New Virtual IWalk Web App Brings Remote Users to Holocaust-Related Historical Sites
USC Shoah Foundation today launches a new Virtual IWalk web app that enables students and teachers to tour historic sites online while watching and listening to witness testimonies from the Visual History Archive.
First launched by USC Shoah Foundation in 2014, IWalk is an interactive educational app (available from Apple App Store & Google Play) that connects concrete physical sites with the testimonies of people who were there.
USC Shoah Foundation currently offers 52 mobile app IWalks in 12 countries and 12 languages, enabling users in Poland, for instance, to listen to testimonies as they tour the site of the former Warsaw Ghetto and gain a sense of the daily struggles of those forced to live there.
The original IWalk app requires a user to be physically present at the site of a tour—in the case of the Warsaw Ghetto experience, in the Polish capital—with a mobile device. The resulting in-person experience, with survivor testimony humanizing the surrounding spaces, is unique.
The new Virtual IWalk web app, launched today to commemorate International Holocaust Remembrance Day, brings the physical sites to the student, with at-home or in-classroom users able to explore historical locations while engaging with compelling survivor testimony.
“With rising hatred and antisemitism globally, the need for innovative, student-centered learning opportunities has never been greater,” said Lesly Culp, Head of Programs in Education at USC Shoah Foundation. “This next-generation Virtual IWalk technology empowers educators to take their students on revelatory online field trips that would otherwise be impossible without travel.”
The groundbreaking Virtual IWalk web app was developed by Substantial, an Insights, Design + Development Studio. It is designed to accommodate 360-degree technology—funded by generous support from the Snider Foundation—that can capture an interviewee and the surrounding location in a single shot, thereby allowing viewers to feel like they are standing with the survivor at the location.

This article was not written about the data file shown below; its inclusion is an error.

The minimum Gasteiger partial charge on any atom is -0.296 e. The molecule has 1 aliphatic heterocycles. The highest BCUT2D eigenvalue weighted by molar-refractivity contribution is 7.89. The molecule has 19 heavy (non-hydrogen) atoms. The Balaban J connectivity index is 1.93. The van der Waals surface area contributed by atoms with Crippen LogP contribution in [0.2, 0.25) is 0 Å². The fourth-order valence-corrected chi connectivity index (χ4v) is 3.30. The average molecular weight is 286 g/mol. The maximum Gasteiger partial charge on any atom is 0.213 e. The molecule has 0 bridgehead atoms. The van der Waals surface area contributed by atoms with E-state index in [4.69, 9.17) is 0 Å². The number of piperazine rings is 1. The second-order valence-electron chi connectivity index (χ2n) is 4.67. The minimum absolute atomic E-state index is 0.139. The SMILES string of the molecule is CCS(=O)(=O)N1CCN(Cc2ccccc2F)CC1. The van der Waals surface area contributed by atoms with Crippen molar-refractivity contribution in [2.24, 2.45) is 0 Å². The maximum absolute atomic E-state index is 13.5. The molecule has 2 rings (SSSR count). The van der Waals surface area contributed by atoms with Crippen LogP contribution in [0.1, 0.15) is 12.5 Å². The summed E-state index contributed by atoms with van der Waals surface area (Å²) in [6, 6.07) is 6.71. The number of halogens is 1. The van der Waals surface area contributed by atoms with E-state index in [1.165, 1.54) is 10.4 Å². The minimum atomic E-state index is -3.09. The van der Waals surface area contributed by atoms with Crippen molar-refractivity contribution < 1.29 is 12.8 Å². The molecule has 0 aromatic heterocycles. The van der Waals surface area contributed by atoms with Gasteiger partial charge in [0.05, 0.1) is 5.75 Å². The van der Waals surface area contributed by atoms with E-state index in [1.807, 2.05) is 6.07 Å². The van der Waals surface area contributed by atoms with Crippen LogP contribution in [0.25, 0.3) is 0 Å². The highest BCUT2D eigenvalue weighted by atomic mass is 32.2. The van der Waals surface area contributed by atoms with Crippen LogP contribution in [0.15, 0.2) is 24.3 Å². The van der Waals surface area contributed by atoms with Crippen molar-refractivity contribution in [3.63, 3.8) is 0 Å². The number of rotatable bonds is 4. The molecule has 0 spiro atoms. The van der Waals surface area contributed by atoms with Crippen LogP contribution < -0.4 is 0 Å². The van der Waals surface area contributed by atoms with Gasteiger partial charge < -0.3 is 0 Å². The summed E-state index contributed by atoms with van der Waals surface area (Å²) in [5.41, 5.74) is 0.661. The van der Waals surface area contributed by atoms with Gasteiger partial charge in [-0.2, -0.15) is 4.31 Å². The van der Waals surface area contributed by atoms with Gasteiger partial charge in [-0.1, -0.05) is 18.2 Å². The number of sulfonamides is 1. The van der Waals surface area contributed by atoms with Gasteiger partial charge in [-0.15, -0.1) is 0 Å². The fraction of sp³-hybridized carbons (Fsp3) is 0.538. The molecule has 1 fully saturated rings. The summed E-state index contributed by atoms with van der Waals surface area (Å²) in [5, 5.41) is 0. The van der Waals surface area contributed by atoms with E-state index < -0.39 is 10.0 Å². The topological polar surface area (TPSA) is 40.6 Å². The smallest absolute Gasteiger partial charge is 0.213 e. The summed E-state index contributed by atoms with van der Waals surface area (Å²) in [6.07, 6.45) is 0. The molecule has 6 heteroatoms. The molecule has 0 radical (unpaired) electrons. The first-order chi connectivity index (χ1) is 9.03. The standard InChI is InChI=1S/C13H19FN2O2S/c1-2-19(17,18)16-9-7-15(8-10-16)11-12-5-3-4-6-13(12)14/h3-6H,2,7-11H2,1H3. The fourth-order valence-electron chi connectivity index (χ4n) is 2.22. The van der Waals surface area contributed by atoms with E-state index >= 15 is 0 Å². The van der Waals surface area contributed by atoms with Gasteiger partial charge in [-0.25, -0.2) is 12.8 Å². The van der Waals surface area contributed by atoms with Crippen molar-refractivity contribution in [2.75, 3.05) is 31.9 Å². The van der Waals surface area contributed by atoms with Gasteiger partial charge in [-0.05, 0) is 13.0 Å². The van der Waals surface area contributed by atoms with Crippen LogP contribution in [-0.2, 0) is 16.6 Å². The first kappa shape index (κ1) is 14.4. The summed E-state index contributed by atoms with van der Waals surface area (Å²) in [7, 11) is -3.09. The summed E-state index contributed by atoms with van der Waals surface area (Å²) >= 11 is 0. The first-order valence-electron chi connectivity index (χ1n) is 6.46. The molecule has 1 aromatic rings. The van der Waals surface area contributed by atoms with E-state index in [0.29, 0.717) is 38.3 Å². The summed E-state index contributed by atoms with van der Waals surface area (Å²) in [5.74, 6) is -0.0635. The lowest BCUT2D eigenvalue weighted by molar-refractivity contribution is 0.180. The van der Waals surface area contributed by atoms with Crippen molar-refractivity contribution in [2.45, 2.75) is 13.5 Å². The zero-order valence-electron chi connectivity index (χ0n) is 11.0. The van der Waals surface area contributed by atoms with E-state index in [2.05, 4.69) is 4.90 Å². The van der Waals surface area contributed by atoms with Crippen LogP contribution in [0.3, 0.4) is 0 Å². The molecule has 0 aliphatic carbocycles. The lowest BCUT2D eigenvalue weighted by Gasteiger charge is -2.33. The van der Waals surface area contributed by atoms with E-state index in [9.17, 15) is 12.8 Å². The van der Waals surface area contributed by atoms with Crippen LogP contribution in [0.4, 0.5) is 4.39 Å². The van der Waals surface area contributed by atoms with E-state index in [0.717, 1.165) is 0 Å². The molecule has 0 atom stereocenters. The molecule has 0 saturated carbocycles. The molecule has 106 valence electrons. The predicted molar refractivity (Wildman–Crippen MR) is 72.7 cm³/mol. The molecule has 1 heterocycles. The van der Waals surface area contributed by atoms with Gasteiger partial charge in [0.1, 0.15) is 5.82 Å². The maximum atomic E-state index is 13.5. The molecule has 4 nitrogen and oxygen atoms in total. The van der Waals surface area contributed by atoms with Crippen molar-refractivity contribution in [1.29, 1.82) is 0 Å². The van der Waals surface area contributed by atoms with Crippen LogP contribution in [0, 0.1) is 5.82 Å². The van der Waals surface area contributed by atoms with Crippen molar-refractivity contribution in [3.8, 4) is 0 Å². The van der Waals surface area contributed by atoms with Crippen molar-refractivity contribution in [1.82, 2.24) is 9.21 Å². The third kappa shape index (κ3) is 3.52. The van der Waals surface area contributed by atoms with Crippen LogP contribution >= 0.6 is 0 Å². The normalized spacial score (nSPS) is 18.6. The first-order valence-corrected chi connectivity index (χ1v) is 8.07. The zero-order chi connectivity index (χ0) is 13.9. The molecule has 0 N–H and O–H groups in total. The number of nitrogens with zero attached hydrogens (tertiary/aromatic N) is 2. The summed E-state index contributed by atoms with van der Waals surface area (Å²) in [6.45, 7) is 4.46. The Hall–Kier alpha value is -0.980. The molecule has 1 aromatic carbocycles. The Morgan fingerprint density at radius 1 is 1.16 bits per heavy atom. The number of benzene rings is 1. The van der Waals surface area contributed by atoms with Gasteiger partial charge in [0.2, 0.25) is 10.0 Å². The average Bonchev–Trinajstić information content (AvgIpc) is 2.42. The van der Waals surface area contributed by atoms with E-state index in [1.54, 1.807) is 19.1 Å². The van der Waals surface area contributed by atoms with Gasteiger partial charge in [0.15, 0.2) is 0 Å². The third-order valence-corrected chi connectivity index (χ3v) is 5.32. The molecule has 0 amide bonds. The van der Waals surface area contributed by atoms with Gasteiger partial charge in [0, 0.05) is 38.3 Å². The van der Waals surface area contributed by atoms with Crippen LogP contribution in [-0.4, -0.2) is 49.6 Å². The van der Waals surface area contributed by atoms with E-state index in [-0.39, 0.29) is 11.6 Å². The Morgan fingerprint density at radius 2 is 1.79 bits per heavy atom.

The new Virtual IWalk web app is another new resource of The Willesden Project, which is funded by generous support from the Koret Foundation.
The first Virtual IWalk tour follows in the footsteps of Holocaust survivor and concert pianist Lisa Jura, who, as antisemitism escalated in 1938 Austria, was sent by her parents from Vienna to London on the Kindertransport. Viewers can experience Lisa’s life in Vienna; her trip through the Hook of Holland and Rotterdam; and finally, her arrival to and life in London.
USC Shoah Foundation will hold a webinar in February to train teachers in how to use the technology. The Virtual IWalk web app also functions as an IWitness activity, meaning teachers can assign tours to their students and review their responses to questions and activities on the IWitness platform.
Looking ahead, USC Shoah Foundation plans to continue to expand its mobile and Virtual IWalk web options, with new content that will include testimonies from survivors and witnesses of the Armenian Genocide and the Genocide against the Tutsi in Rwanda.
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